Previously, I compared Tunisia and Algeria with Lebanon to look at key factors that might influence the outcomes of popular demonstrations in the countries. I noted that “The core issues in Lebanon, Algeria, and Tunisia center on the economy, inequality, corruption, and lack of institutional coherence and government integrity.” Of course, that could be said about most of the MENA region, my point being that despite macro-level differences, these states are not immune to their people expressing discontent with the status quo, even after major shakeups as in Tunisia.
Iraq and Lebanon also have much in common. In fact, it was the Lebanese model of governance that was imposed on Iraq during the disastrous occupation of that country by the US in its attempt to democratize institutions and processes in the country. The “Lebanonization” of Iraq has led to the same quagmire against which Lebanese are now demonstrating: poor governance, a faltering and moribund economy, and lack of respect for rule of law.
I am quite aware of the differences in population (Iraq 39 million vs 6 million), literacy (Lebanon 95% vs 50%), and life expectancy (+9 in Lebanon). But they have similar 2019 per capita incomes (~$19,000), obesity rates (30%), and massive youth unemployment (>30%), and the governments are struggling to find their futures with new, largely technocratic governments and a focus on economic and political reforms. A deeper look is instructive.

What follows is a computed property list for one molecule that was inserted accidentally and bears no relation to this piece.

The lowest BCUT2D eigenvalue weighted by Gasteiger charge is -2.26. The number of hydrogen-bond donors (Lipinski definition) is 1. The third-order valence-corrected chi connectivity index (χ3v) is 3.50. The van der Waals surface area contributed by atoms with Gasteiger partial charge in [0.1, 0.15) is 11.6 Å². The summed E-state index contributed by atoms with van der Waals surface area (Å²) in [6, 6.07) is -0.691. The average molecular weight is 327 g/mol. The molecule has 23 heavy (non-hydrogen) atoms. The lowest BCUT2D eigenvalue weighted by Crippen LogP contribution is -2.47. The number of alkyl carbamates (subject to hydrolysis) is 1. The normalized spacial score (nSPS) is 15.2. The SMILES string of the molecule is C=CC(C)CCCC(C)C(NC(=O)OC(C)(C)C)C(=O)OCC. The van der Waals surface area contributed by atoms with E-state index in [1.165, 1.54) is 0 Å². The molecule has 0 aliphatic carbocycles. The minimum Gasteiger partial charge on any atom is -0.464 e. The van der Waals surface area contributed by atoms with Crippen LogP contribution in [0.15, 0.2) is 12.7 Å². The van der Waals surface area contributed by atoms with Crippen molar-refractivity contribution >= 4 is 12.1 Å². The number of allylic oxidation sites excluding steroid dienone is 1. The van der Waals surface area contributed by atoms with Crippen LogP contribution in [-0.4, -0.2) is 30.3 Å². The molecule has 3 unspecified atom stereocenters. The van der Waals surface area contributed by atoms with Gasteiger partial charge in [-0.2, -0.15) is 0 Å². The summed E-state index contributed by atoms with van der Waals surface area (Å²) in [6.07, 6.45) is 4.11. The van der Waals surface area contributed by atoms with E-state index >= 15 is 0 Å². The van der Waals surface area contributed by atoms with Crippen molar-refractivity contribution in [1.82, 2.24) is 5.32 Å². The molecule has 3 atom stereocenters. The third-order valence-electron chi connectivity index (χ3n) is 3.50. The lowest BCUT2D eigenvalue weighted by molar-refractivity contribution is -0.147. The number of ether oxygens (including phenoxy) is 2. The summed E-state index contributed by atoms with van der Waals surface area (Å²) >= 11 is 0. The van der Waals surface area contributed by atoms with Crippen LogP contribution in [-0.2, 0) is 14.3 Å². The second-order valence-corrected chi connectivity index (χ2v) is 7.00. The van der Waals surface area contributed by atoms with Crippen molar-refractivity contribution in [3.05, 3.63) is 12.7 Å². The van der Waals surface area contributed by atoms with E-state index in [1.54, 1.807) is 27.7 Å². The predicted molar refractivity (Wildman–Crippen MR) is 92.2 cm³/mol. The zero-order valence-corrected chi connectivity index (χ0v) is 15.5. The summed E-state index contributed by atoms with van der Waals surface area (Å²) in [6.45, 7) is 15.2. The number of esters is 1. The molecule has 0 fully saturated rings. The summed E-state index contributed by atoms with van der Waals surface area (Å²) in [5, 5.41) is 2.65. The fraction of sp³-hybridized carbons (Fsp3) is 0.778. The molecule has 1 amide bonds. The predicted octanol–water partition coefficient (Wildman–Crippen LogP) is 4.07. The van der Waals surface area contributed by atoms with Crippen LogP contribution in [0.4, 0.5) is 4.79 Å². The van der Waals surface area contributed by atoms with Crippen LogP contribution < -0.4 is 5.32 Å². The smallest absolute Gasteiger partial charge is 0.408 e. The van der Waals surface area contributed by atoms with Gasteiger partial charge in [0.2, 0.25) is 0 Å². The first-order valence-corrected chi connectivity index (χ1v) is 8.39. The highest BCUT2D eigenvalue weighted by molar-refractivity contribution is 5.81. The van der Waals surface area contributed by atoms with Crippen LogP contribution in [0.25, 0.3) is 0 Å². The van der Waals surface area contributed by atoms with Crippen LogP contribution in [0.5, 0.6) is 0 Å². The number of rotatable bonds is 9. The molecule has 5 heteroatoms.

Most of the new Iraqi Prime Minister Mustafa al-Kadhimi's Cabinet members are technocrats with long histories of working in their areas of expertise, with no or little affiliation with political parties. While this is only partially true in the new Lebanese Prime Minister Hassan Diab’s government, they did manage to agree on inviting the IMF in to help engineer the country’s economic and social recovery and adopted a rather robust series of reform intentions.
Iraq’s cabinet also adopted a very proactive reform agenda which includes holding free and fair elections under a new electoral law, containing the pandemic and building a stronger nationwide health system, restricting weapons to state and military institutions, developing a comprehensive economic reform agenda, launching a national dialogue inclusive of all sectors of the society, protecting the country’s security and sovereignty, fighting corruption, promoting the values of a common citizenship, and caring for refugees and IDPs.
Point by point, and there is much more detail in the linked article, this could also be Lebanon’s blueprint as it struggles with challenges, from controlling Hezbollah’s armed forces and political influence, to reaching out to demonstrators, protecting the country’s borders, developing a national rather than sectarian identity, and managing the refugee crisis.